Man of The Farmers, Hilary Benn has released the Government's Food 2030 Plan, looking at the food we produce and consume and how we can best improve what, on the face of it, seems to be a fairly dire situation for all concerned. You'll no doubt be pleased to learn that their strategies will - amongst much else - ensure that "consumers are informed, and can choose, and afford healthy, sustainable food." The nitty-gritty details may be gone through with a toothcomb finer than the one we have at our disposal here, but there are a couple of points worth extracting from the whole for further examination – and your comments.
Mr Benn seems to be divided by his innate party desire for nannyism and a fervent wish for consumers to lead from the front – 'purse power' – so the Government can be seen to be 'supporting' consumer demand. To wit, on the one hand they are proposing a "healthy food code of conduct" which will allegedly help people choose what to buy; ie, clearer labelling, nutrition information on menus, smaller portions for foods high in salt and sugar. This new code only clarifies what the rest of us have known for ages – most people do not have the nutritional science degree to understand food labelling and brands will continue to get away with the vaguest of health claims; foods high in sugar, salt and fat are bad for you but it doesn't stop people buying them (ever heard of free will?); and those that generally go to restaurants to eat do not require their evening to be blighted by some waiter arching his eyebrows at your choice of both lobster bisque and potato dauphinois. And if you include burger joints and the like, again, most people have a fair idea of what they're consuming, no matter what the dietary cost.
On the other hand, 'purse power' means they want to make land available for people to grow their own, encourage consumers to buy locally, sustainably, ethically produced food; it's worked so well for the free-range egg industry -- 40% of eggs now produced in the UK are free-range, 10 years ago it was just 16% – that Mr Benn really sees no reason why consumer demand leading to product supply can't work elsewhere. However, he doesn't go into enormous detail on how farmers are to afford to farm free-range/organically as supermarkets push down prices even further or how shopping budgets will magically increase at the dog-end of a hard recession.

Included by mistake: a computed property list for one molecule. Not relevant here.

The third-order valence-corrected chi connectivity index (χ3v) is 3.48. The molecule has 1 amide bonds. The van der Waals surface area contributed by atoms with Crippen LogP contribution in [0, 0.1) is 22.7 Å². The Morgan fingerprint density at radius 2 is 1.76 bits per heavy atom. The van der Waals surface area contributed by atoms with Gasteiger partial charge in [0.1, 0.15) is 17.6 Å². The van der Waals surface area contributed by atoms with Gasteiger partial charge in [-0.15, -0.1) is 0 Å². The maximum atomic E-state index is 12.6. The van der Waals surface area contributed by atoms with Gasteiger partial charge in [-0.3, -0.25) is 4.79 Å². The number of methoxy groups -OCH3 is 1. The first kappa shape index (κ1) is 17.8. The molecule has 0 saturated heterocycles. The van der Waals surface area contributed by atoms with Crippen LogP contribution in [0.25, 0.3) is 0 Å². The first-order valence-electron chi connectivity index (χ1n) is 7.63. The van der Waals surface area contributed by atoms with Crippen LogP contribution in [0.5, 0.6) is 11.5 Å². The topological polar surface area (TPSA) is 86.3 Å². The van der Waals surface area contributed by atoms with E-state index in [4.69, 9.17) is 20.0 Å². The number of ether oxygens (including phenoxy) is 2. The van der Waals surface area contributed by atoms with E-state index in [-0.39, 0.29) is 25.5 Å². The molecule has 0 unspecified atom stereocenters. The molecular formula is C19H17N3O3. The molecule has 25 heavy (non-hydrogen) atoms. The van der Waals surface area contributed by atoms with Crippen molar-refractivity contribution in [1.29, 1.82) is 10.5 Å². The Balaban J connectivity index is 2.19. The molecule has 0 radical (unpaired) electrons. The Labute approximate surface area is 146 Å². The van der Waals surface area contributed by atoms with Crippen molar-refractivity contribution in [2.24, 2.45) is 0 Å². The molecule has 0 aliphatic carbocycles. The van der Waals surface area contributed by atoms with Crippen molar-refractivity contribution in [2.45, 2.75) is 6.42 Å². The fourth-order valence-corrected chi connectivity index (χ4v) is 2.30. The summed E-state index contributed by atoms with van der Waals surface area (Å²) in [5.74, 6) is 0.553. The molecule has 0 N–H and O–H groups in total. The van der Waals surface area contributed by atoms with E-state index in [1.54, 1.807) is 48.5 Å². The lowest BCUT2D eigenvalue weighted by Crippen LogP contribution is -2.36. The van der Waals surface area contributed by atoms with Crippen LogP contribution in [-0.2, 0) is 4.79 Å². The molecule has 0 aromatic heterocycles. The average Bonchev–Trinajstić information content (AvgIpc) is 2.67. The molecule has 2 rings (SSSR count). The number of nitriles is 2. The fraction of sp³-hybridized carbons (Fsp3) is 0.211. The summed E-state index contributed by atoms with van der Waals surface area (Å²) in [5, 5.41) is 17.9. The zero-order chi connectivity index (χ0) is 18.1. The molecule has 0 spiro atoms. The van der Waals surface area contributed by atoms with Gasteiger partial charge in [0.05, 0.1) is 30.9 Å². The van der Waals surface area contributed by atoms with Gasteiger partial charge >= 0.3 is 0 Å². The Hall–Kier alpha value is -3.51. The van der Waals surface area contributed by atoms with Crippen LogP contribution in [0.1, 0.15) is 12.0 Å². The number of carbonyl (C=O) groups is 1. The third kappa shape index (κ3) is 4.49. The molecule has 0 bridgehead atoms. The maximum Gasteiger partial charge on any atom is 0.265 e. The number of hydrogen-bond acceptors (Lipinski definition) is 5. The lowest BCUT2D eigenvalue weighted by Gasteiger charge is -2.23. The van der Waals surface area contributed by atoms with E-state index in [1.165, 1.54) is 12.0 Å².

Interestingly he places great emphasis on seasonal food, that which is grown in natural sunlight, etc and he's quite clear that we should be embracing seasonality. How he then reconciles this with his idea to extend the seasonality concept to overseas produce such as Seville oranges that "complement our growing season" is a question not fully answered. Who knew that those Kenyan raspberries or Spanish asparagus knocking around in the shops at the mo "complement" our brassicas and root vegetables so well?
There's the usual waffle about education and cooking in schools (where are all those child-friendly facilities coming from?); community projects (has anyone actually ever seen or even used these – please let us know) and – most pleasingly for those in the industry – an admonishment for farmers who do not make the most of the (free?) science and technology available. Given most of the country has yet to receive decent broadband coverage, this can hardly be placed at the door of the farmers.
There is, of course, much much more and although we remain sceptical that any and all of this could be achieved in the next 20 years (it might only be a question of money, but – oops – we don't have any), we say it's good to have a dream. At least he's heading in the right direction, if only 10 years behind the rest of us fully entrenched in the local food movement. What it really all comes down to is consumer power – once again, it's down to us, folks.